AIRAH celebrates inaugural World Refrigeration Day

Wednesday, June 26, 2019

The first annual World Refrigeration Day is taking place today, Wednesday, June 26.

Acknowledging the day on which refrigeration pioneer Lord Kelvin was born, World Refrigeration Day raises the profile of the important contribution that refrigeration, air conditioning and heat pumps make globally across many aspects of modern life.

“From medical applications to food supply and farming, process engineering to data and IT, refrigeration technologies are essential and yet go widely unrecognised,” says AIRAH CEO Tony Gleeson, M.AIRAH. 

“World Refrigeration Day serves as a means of raising awareness and understanding to the general public of the significant role that the industry and its technology play in modern life. World Refrigeration Day provides a chance to acknowledge our industry’s history, recognise its essential role in our lives, and to envision its future.”

Associations and societies from the US, India, Pakistan, the Philippines, Thailand, Australia, Africa and across Europe are all supporting the inaugural World Refrigeration Day.

“AIRAH is proud to support the inaugural World Refrigeration Day,” Gleeson says. “In this celebration we must not forget our very own heritage, with James Harrison’s work in Geelong in Victoria producing the very first mechanical form of refrigeration, earning him recognition as the “Godfather of Refrigeration”.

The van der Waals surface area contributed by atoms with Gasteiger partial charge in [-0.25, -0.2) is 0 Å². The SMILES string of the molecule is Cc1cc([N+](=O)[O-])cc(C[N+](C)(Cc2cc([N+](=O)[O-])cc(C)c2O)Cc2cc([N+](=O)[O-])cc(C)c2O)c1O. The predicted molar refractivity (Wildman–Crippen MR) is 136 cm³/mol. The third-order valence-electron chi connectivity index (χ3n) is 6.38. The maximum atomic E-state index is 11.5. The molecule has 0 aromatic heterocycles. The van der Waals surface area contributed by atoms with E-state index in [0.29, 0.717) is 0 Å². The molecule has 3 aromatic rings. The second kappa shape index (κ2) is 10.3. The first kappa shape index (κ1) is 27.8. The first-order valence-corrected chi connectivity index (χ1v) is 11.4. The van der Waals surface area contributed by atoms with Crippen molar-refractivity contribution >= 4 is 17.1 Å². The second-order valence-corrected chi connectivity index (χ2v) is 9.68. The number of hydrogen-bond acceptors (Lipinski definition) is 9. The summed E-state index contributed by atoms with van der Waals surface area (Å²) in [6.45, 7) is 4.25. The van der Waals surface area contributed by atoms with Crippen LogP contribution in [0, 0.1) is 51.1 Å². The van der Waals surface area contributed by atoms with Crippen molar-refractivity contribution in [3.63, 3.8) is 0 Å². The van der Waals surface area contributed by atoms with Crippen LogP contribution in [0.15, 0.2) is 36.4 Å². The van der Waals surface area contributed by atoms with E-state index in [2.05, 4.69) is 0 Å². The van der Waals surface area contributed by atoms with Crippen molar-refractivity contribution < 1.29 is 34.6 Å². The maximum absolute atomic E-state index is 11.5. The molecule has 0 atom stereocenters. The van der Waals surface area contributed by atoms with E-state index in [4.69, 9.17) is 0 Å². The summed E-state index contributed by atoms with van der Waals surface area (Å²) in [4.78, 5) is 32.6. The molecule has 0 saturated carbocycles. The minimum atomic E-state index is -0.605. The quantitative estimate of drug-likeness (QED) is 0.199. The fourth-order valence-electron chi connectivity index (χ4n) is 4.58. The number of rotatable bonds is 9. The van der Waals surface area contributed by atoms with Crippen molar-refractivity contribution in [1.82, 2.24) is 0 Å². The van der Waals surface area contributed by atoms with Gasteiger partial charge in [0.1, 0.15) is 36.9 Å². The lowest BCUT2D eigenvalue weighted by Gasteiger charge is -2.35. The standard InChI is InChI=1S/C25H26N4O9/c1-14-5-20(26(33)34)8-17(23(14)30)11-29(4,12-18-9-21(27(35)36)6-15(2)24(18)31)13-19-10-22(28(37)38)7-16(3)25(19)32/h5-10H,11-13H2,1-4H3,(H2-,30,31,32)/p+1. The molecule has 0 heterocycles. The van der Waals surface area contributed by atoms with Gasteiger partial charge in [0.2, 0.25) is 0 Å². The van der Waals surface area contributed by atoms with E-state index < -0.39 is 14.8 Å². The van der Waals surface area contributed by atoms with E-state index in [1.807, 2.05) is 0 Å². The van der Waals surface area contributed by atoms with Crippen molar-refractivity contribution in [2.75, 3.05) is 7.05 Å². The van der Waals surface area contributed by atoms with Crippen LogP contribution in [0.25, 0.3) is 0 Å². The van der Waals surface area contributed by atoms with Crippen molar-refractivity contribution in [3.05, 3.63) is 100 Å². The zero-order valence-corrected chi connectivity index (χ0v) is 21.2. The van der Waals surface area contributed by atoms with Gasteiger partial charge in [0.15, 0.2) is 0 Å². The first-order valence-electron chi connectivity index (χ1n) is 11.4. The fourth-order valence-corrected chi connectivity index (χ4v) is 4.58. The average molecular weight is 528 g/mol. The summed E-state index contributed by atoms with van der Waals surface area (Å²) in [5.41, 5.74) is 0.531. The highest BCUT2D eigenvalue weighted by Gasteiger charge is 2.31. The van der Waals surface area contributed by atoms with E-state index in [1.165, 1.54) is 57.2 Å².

A Scotsman by birth and printer by trade, Harrison emigrated to Sydney in 1837. He later moved to Victoria. After establishing the Geelong Advertiser in 1840, he became an inaugural member of the Geelong Council in 1850. A man of eclectic talents, skills and interests, Harrison had also long been intrigued by the science of refrigeration.

While cleaning the Geelong Advertiser’s movable type on printing presses with sulfuric ether, he realised the chemical could have other uses. This led to experimentation with the ether and a whorl coil, sourced from a heating apparatus. Through a partnership with blacksmith John Scott, he would later establish an ice works on the banks of the Barwon River at Rocky Point.

In recognition of his achievements, AIRAH presents the James Harrison Medal at the annual AIRAH Awards. It is the most prestigious honour AIRAH can bestow upon an individual, and recognises the highest levels of achievement in the Australian refrigeration and air conditioning industry. First presented in 1972 to Dr James Vickery for his worthy contributions to the science and practice of refrigeration in Australia, it has since been awarded to many notable members of the industry. 

AIRAH recognises James Harrison Day every April 17.

For more information about World Refrigeration Day, go to www.airah.org.au/WRD.